Sep 212013
 

During the last weeks I spend some time in optimizing a C++ string class that we use in our application. You may ask, why one should spend time today in writing ones own string class. There are already so many available for C++ like std::string and QString.

Many years ago we decided to implement because of different reasons our own string class in C++. One reason was that we have to handle very often UIDs in our domain – medical applications. They have a maximum length of 64 chars.  The Visual Studio’s STL implementation is highly optimized for strings with a max length of 16 bytes. So we decided that our class should have a chunk of 128 bytes to avoid unnecessary additional heap allocations.

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Sep 202013
 

During the development in TDD manner of some generic C++ code in our project I stumbled over the problem that I wanted to forbid the usage of integral, floating point and pointer types as a certain template argument. Only types with a default constructor made sense in that context. My very first attempt was to use a static_assert like:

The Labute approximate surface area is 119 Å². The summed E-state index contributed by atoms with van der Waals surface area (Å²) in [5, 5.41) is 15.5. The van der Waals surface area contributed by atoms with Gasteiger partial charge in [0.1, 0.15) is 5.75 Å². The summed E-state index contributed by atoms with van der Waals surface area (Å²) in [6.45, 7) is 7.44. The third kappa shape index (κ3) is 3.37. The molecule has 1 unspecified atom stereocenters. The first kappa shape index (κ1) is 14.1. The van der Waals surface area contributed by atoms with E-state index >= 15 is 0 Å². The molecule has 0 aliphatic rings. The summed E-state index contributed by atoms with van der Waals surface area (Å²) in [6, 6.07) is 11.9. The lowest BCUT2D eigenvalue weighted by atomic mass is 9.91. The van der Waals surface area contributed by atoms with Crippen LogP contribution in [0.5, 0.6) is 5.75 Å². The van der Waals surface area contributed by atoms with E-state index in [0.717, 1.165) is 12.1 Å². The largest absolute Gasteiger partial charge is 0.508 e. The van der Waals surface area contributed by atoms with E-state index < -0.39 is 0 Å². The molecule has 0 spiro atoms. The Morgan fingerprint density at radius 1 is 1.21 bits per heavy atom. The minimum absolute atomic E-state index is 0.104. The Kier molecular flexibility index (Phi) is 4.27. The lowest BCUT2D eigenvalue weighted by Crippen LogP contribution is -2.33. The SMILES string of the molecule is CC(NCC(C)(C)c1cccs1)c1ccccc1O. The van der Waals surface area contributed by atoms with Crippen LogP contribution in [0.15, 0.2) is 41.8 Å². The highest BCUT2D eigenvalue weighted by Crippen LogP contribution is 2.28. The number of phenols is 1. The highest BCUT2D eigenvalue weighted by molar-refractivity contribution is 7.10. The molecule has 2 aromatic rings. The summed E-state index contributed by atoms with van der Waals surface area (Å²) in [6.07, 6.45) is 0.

I checked inside my file with the unit test, that the instantiation of Foo<int>() actually led to a compile time error. So fine so good. I made an #if 0 … #endif around this sample failure code and went on.

Later a colleague of mine reviewed the code and brought up the point, that a) this is not a real unit test and b) whenever someone changes the file containing the definition of Foo<> he has no knowledge about the commented code in the unit test file. He was right! But how to ensure that on one hand something does not compile and on the other hand how to guarantee that the unit test fails if the tested code gets changed in the future, e.g. during a refactoring? It seems to be a paradox. One could move this failure detection from compile time to runtime. But this would worse than the static_assert, because the advantage of early feedback to the developer would be gone. So I kept the compile time check.

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